40. Canter, D.V. (1995). "The psychology of offender profiling". In Bull, R.; Carson, D. (eds.). Handbook of Psychology in Legal Contexts. Chichester; New York: J. Wiley. ISBN 978-0-471-94182-8.

Cited works and further reading

  • Alison, Laurence; Rainbow, Lee (2011). Professionalizing Offender Profiling: Forensic and Investigative Psychology in Prectice. New York: Routledge. ISBN 978-0-415-66878-1.
  • Canter, David; Youngs, Donna (2008). Principles of Geographical Offender Profiling. New York: Ashgate Publishing. ISBN 978-0-754-62549-0
  • Douglas, John; Olshaker, Mark (1997). Journey Into Darkness: The FBI's Premier Investigator Penetrates the Minds and Motives of the Most Terrifying Serial Killers. London: Arrow Books. ISBN 978-1-439-19981-7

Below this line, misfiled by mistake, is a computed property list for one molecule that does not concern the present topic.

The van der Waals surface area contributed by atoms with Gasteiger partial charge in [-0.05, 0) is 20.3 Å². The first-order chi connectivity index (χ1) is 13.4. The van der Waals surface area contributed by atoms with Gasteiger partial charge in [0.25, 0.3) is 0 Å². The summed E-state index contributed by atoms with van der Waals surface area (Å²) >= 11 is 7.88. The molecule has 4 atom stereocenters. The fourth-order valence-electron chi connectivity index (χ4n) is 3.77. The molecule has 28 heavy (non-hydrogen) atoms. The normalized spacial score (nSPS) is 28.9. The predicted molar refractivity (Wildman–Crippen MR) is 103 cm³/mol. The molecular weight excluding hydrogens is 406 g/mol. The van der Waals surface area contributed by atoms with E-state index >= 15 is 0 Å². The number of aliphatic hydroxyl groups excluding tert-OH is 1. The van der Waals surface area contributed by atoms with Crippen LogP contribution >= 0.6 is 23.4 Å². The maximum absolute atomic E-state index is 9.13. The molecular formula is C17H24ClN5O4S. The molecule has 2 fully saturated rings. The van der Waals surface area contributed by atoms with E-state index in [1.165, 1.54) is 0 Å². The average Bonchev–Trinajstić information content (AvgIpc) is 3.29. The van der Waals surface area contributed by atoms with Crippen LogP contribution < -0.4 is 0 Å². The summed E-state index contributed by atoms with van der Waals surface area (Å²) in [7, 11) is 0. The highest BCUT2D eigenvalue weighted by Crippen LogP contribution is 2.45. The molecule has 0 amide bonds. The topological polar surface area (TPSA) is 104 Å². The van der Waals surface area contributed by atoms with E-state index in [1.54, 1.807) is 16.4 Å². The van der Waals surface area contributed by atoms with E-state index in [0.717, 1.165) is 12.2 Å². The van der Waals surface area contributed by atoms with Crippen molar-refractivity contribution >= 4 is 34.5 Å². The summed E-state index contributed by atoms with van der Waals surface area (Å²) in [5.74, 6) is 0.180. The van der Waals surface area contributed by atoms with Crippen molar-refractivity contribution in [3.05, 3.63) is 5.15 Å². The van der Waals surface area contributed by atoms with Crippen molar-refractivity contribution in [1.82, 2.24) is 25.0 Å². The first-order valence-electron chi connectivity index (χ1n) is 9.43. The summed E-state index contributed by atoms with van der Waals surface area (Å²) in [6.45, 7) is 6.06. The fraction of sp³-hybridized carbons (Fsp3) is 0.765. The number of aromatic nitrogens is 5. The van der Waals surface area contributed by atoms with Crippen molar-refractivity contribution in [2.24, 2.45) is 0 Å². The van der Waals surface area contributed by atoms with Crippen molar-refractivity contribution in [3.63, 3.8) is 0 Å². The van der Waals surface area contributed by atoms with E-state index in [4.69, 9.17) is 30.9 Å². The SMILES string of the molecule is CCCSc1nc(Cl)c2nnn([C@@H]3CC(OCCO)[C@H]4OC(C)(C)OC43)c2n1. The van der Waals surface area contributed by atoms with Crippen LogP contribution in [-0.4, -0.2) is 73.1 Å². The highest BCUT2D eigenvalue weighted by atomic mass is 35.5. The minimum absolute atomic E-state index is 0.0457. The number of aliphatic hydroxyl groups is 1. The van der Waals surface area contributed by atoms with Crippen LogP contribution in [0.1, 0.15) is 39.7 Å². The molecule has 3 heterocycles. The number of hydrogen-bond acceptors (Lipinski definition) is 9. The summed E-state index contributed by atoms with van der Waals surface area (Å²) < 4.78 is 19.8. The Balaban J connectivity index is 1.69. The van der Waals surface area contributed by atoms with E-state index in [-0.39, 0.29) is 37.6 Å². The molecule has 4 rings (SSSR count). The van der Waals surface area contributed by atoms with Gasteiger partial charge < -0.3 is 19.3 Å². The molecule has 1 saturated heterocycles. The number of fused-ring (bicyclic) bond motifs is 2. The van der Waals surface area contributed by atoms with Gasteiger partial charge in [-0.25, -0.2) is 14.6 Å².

• Evans, Colin (1996). The Casebook of Forensic Detection: How Science Solved 100 of the World's Most Baffling Crimes. New York: John Wiley & Sons Inc. ISBN 978-0-471-07650-6.
  • Jeffers, H. Paul (1991). Profiles in Evil: Chilling Case Histories from the FBI's Violent Crime Unit. London: Warner Books. ISBN 978-0-708-85449-5.
  • Ressler, Robert; Schachtman, Tom (1992). Whoever Fights Monsters: The True Story of the Brilliant FBI Detective Behind Silence of the Lambs. New York: Pocket Books. ISBN 978-0-671-71561-8.